Lone fatherhood: experience and perception, choice and constraint

Fox, Elizabeth. (2002) Lone fatherhood: experience and perception, choice and constraint. PhD thesis, University of Nottingham.

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Abstract

This thesis explores men's experience of raising children alone, and addresses a central question for men's engagement in care: Can men mother? If men can mother, what makes this possible? To what extent are breadwinning identities and mothers' care for children barriers to men's engagement in caring? If mothering is a constitutive activity based on a response to the perceived needs of children, what does caring mean to fathers, and what is the impact of caring for children in the absence of maternal mediation?

Based on evidence from an in depth qualitative study of fathers raising children alone, the study explores men's experience as primary carers for their children. Men's experience of paid employment, childcare and social and structural supports are examined, as is their experience of parenting and relationships with their children.

Research into men's participation in childcare and domestic labour in two parent families demonstrates that women continue to do most childcare and unpaid domestic work, and there is significant difficulty in engaging men in care. The psychological literature has underpinned a 'deficiency' perspective of fatherhood, and casts doubt on men's capacity to care, while evidence from social policy research casts doubt on men's willingness to care. The policy response to women's labour market participation has been slow, leaving a gap in care.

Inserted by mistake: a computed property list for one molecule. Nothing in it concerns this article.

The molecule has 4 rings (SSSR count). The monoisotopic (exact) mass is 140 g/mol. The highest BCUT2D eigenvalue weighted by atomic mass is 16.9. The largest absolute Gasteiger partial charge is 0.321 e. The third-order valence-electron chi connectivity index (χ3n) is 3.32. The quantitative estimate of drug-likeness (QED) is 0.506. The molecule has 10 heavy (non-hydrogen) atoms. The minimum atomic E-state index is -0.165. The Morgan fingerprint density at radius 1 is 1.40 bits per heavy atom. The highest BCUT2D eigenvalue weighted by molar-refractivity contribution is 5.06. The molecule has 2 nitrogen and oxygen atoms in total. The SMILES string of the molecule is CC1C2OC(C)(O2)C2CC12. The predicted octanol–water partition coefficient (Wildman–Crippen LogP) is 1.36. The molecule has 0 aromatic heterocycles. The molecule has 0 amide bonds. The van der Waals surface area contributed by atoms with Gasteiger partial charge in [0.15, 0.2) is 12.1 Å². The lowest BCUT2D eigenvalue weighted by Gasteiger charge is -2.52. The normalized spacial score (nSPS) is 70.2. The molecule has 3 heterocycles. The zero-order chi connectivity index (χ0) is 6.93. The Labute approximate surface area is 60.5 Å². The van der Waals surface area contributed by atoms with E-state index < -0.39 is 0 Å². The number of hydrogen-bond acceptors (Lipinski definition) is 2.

The findings of this study show how contemporary constructions of fatherhood impact on men's experiences. It will argue that, for men parenting alone, these constructions create a challenge to men's identities, which in turn creates tensions in men's perceptions of caring labour. However, these tensions do not need to be resolved in order for men to experience their parenting as positive, rather, the experience of doing care has the most significant impact on how men experience fatherhood, and having taken responsibility for care, fathers would be reluctant to relinquish it.

Item Type:Thesis (PhD)
Supervisors:Morley, R.
Pascall, G.
Uncontrolled Keywords:Single fathers, single-parent families, fatherhood, fathers, motherless families
Faculties/Schools:UK Campuses > Faculty of Social Sciences, Law and Education > School of Sociology and Social Policy
ID Code:1680
Deposited By:Ms Valerie Airey
Deposited On:25 Nov 2010 14:28
Last Modified:25 Nov 2010 14:31

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